The Things She’ll Be Leaving Behind by Vanessa Farnsworth
In The Things She’ll Be Leaving Behind, ordinary objects—including a pair of plaid shoes, a ceiling tile, a quartz crystal, and a character’s own two feet—become obsessions, each offering much-needed distraction to the women who occupy Vanessa Farnsworth’s debut collection of short stories. Though each has little in common, the protagonists seem connected: they’re unravelling, whether it’s their health, marriage, or sanity that seem to be coming undone. The women in this collection have little control over their circumstances, which include infidelity, spiteful family members, and illness.
“It’s amazing what you learn about yourself when a possibility suddenly becomes an impossibility,” writes Farnsworth in “Universal Healthcare,” a story about Rose, who slipped on ice and hit her head so hard that her neck popped and “her entire body disappeared from existence.” In the twenty-two stories that make up The Things She’ll Be Leaving Behind, common themes quickly emerge, among them boredom and isolation when characters find themselves in a hospital bed or “sequestered in [a] godforsaken cottage.” However, most notably, there is a recurring theme of failing health, as a number of women grapple with the frailty of their own deteriorating mental or physical wellness.
“Brenda no longer remembers what it’s like to live without pain or, for that matter, what it’s like to stare at something more interesting than an artless stucco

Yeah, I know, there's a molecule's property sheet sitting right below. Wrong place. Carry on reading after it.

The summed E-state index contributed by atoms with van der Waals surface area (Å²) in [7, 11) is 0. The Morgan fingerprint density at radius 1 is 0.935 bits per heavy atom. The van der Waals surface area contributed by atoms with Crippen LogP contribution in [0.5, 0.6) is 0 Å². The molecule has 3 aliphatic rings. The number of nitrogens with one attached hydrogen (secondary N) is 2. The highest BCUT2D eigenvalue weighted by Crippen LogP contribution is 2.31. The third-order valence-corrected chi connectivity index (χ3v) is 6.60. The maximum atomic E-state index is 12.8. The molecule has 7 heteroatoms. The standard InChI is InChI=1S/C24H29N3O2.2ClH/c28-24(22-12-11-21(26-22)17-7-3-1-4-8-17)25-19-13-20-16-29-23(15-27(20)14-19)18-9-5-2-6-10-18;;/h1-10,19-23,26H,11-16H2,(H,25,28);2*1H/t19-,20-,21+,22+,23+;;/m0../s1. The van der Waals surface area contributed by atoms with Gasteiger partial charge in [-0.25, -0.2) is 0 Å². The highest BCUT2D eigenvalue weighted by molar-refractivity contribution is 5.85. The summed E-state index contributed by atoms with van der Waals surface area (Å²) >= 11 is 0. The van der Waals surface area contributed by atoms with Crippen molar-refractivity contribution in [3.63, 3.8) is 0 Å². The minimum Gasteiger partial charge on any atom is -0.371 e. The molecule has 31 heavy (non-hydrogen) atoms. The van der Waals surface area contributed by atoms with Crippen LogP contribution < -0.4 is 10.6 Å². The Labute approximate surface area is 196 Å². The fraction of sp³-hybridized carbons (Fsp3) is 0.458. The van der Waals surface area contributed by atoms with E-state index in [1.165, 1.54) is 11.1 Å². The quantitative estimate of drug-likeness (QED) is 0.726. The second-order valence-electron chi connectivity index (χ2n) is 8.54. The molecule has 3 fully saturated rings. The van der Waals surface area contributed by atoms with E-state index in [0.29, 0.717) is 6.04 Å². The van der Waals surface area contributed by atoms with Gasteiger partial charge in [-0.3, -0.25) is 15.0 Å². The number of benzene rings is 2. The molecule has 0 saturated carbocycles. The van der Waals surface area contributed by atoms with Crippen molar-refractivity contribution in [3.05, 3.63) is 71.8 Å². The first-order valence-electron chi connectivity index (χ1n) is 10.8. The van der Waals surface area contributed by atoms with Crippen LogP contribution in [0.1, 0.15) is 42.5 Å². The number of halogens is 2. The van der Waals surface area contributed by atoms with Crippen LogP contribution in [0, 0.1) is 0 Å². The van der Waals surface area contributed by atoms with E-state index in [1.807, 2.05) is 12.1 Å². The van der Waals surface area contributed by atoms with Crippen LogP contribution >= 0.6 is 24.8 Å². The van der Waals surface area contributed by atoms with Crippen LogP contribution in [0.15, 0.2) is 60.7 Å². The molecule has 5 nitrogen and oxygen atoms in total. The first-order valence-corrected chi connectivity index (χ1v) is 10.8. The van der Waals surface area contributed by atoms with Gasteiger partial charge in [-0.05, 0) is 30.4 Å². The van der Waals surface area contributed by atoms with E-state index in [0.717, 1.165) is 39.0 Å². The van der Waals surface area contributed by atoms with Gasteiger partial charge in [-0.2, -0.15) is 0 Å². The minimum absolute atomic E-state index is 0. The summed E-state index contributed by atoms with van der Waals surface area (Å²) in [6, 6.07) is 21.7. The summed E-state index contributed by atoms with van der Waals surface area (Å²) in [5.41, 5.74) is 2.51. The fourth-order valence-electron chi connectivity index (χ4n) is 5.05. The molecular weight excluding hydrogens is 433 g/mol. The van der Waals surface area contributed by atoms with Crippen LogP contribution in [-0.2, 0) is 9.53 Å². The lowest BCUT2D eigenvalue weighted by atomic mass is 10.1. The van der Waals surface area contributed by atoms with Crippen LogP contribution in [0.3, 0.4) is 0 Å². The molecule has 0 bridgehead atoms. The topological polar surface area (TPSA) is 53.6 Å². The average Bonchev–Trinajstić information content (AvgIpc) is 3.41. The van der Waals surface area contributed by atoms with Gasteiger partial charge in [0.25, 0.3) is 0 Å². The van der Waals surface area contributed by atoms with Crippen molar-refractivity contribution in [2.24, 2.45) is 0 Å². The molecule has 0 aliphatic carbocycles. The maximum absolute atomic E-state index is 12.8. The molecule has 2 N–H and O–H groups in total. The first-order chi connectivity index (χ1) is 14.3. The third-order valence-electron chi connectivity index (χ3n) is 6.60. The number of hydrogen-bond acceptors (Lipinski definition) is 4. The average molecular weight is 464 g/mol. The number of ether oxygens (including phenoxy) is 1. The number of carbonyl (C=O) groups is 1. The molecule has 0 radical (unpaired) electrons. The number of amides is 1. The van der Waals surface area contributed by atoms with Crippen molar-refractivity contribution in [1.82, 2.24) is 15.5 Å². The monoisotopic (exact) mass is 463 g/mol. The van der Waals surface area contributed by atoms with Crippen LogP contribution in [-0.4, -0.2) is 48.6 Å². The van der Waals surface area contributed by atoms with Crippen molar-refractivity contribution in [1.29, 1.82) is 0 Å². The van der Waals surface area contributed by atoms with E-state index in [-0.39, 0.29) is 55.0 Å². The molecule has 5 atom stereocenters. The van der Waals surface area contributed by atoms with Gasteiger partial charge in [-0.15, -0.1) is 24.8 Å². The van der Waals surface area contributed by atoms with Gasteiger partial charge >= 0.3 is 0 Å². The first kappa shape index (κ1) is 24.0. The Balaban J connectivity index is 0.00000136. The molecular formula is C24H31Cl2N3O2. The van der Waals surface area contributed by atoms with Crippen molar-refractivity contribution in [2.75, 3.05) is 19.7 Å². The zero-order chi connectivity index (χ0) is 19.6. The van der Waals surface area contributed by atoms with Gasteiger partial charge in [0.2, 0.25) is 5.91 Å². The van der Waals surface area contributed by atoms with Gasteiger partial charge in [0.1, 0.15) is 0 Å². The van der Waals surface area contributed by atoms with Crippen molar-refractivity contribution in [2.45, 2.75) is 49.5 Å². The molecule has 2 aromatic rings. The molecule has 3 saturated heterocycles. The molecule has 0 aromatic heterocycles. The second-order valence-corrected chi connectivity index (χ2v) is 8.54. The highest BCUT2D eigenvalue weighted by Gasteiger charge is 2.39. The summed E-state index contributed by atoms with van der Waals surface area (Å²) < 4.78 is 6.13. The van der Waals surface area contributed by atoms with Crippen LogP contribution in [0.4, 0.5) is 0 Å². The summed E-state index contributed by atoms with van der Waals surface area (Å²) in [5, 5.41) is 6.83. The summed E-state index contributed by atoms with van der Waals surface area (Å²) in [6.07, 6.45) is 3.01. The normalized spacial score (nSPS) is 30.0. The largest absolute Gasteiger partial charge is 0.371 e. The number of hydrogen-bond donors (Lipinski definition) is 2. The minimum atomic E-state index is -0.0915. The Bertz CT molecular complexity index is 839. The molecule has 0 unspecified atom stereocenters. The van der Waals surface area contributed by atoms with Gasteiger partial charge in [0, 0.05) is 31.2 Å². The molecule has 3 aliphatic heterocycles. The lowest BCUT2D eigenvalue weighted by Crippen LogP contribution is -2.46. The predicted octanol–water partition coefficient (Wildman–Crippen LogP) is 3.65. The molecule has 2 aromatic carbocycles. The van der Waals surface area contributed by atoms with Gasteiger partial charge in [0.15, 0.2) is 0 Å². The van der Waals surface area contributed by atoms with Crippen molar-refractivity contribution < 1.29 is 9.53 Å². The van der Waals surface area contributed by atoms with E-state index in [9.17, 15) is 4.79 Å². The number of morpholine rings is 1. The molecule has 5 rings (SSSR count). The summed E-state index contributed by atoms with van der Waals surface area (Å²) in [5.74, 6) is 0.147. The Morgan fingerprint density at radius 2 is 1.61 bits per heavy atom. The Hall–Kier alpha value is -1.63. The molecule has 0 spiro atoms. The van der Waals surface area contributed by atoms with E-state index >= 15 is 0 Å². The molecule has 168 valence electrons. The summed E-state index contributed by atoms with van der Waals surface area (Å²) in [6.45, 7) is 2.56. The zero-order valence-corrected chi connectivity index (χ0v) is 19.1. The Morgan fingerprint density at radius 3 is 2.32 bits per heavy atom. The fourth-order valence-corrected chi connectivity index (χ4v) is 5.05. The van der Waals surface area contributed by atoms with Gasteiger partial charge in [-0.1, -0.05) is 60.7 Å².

ceiling. Or to not stare at all,” writes Farnsworth in the collection’s eponymous story. Farnsworth, a science journalist and former horticulturist, is familiar with writing about health, having published a memoir in 2013, Rain on a Distant Roof: A Personal Journey Through Lyme Disease, about “one woman’s struggle to understand the disease that’s destroying her body and mind.” In both her memoir and short story collection, the public health system has villainous qualities, not always having patients’ best interests in mind.
The stories that inhabit the first half of The Things She’ll Be Leaving Behind feel formulaic as a problem is introduced and a distraction quickly follows; however, deeper into the collection, the stories become nuanced and complex. At times, it’s difficult to know if elements of Farnsworth’s erratic plots are real or imagined, as strange characters, including a laughing clown and a long-dead grandfather, appear.
The Things She’ll Be Leaving Behind isn’t written to make readers feel comfortable. In fact, it does the opposite, thrusting readers into the thick of some of life’s most intolerable situations, confronting them with inventive and biting dialogue. However, even in their worst moments, the women in this book are relatable. When they find themselves in the most outlandish situations, readers can’t help but feel at least a shred of empathy.